The way I understand it, force gives rise to acceleration. The integral of acceleration is velocity, and the integral of velocity is position. What if forces gave rise to velocity directly? Or what if they gave rise to jerk (the derivative of acceleration)?
In the $F=mv$ world, momentum and force are equivalent. Push an object hard, and it will instantly begin to move. If gravity acts as a force (it could still be an acceleration if we want a slightly different scenario) then everything close to a mass will move towards it, imploding towards higher densities until the pressure balances gravity. There would not be any orbits since velocities would be pointed straight at the main mass. A dropped ball would follow the equation $x'(t)=-g$, that is, $x(t)=-gt + x(0)$: objects fall with constant speed - in fact, when you throw a ball, as soon as it leaves your hand it will change speed to gravity speed.
In the $F=mj$ world, accelerations would be much softer. You would need to press something longer to make it move. A thrown ball would follow the equation $x'''(t)=-g$, that is, $x(t)=-(1/6)g t^3 + a_0 t^2 + v_0t + x(0)$: if released from rest it will take longer for it to drop but the speed will grow even faster. Presumably it would also keep a trace of the acceleration you gave it: throw it hard upward, and it will not just rise but keep on accelerating for a while until gravity won out.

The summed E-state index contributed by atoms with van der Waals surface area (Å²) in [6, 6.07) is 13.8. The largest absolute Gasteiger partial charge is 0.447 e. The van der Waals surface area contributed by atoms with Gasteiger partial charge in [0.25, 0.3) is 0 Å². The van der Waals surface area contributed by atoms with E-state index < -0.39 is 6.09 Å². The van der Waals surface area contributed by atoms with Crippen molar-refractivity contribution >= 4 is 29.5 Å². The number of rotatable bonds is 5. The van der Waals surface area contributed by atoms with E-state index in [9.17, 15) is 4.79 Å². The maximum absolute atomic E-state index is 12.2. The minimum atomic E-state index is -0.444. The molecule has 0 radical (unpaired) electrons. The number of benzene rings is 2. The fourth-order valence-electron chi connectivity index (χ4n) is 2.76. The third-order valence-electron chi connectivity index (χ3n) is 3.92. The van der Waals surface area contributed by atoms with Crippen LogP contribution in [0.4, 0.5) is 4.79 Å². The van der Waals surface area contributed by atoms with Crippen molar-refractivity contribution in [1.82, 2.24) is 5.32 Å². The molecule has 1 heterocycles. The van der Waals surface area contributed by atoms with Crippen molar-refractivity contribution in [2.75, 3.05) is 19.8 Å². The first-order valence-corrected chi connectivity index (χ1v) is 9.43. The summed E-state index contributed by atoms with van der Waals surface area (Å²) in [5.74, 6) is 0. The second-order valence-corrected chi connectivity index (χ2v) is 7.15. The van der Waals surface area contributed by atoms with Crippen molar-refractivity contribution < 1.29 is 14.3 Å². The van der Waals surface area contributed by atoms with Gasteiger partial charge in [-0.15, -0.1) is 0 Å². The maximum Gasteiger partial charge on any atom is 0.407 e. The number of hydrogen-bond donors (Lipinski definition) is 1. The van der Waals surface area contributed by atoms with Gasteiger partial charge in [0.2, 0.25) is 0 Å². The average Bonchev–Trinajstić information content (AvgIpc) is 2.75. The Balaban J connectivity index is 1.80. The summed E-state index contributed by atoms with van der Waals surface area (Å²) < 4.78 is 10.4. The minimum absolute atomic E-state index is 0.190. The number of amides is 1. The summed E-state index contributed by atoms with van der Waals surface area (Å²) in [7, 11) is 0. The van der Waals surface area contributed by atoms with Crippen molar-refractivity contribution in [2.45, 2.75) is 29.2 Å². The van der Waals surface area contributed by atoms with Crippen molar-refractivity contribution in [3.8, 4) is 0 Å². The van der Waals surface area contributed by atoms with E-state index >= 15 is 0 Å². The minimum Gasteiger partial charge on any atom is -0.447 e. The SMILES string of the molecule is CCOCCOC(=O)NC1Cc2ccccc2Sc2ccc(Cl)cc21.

Overall, one can play this game (which is fun), but the real issue if it makes sense mathematically. The structure of classical mechanics is a kind of ladder where the pairs force-acceleration, momentum-velocity and energy-position link up in the right way, producing important things like conservation laws. These other scenarios basically needs to move all physics up or down a rung. That way one could presumably define Lagrangians and Hamiltonians in an equivalent way for the scenarios, getting a very different dynamics and conserved quantities but essentially keeping the structure invariant.